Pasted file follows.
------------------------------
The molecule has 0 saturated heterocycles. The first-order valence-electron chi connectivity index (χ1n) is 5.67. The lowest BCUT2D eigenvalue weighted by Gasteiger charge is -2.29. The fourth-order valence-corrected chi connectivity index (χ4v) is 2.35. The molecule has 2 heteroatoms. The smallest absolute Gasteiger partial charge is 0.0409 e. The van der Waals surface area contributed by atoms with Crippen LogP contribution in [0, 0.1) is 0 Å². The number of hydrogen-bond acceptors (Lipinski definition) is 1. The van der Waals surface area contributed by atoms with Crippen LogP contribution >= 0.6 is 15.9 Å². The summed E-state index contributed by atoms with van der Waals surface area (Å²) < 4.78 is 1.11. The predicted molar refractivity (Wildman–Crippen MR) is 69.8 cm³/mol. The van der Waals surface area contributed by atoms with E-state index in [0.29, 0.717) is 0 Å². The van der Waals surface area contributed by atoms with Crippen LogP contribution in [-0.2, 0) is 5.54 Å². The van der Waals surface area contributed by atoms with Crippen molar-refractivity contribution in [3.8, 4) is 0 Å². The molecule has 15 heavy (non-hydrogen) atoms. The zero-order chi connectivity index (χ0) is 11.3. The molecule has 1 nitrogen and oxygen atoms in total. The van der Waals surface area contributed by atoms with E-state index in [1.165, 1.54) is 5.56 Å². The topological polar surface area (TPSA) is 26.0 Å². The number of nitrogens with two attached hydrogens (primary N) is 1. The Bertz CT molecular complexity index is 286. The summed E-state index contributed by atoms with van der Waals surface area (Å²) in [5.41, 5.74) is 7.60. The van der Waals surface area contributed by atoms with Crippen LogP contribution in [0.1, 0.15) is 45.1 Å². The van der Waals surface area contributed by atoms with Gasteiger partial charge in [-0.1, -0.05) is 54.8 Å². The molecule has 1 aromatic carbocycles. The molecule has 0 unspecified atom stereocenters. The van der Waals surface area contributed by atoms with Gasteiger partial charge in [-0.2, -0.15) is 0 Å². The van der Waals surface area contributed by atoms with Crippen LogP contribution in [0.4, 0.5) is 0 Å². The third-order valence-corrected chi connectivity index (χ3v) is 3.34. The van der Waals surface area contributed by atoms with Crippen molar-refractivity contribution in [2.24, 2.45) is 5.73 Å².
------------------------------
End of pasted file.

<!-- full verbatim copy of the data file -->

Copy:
The molecule has 0 saturated heterocycles. The first-order valence-electron chi connectivity index (χ1n) is 5.67. The lowest BCUT2D eigenvalue weighted by Gasteiger charge is -2.29. The fourth-order valence-corrected chi connectivity index (χ4v) is 2.35. The molecule has 2 heteroatoms. The smallest absolute Gasteiger partial charge is 0.0409 e. The van der Waals surface area contributed by atoms with Crippen LogP contribution in [0, 0.1) is 0 Å². The number of hydrogen-bond acceptors (Lipinski definition) is 1. The van der Waals surface area contributed by atoms with Crippen LogP contribution >= 0.6 is 15.9 Å². The summed E-state index contributed by atoms with van der Waals surface area (Å²) < 4.78 is 1.11. The predicted molar refractivity (Wildman–Crippen MR) is 69.8 cm³/mol. The van der Waals surface area contributed by atoms with E-state index in [0.29, 0.717) is 0 Å². The van der Waals surface area contributed by atoms with Crippen LogP contribution in [-0.2, 0) is 5.54 Å². The van der Waals surface area contributed by atoms with Crippen molar-refractivity contribution in [3.8, 4) is 0 Å². The molecule has 15 heavy (non-hydrogen) atoms. The zero-order chi connectivity index (χ0) is 11.3. The molecule has 1 nitrogen and oxygen atoms in total. The van der Waals surface area contributed by atoms with E-state index in [1.165, 1.54) is 5.56 Å². The topological polar surface area (TPSA) is 26.0 Å². The number of nitrogens with two attached hydrogens (primary N) is 1. The Bertz CT molecular complexity index is 286. The summed E-state index contributed by atoms with van der Waals surface area (Å²) in [5.41, 5.74) is 7.60. The van der Waals surface area contributed by atoms with Crippen LogP contribution in [0.1, 0.15) is 45.1 Å². The van der Waals surface area contributed by atoms with Gasteiger partial charge in [-0.1, -0.05) is 54.8 Å². The molecule has 1 aromatic carbocycles. The molecule has 0 unspecified atom stereocenters. The van der Waals surface area contributed by atoms with Gasteiger partial charge in [-0.2, -0.15) is 0 Å². The van der Waals surface area contributed by atoms with Crippen LogP contribution in [0.4, 0.5) is 0 Å². The third-order valence-corrected chi connectivity index (χ3v) is 3.34. The van der Waals surface area contributed by atoms with Crippen molar-refractivity contribution in [2.24, 2.45) is 5.73 Å².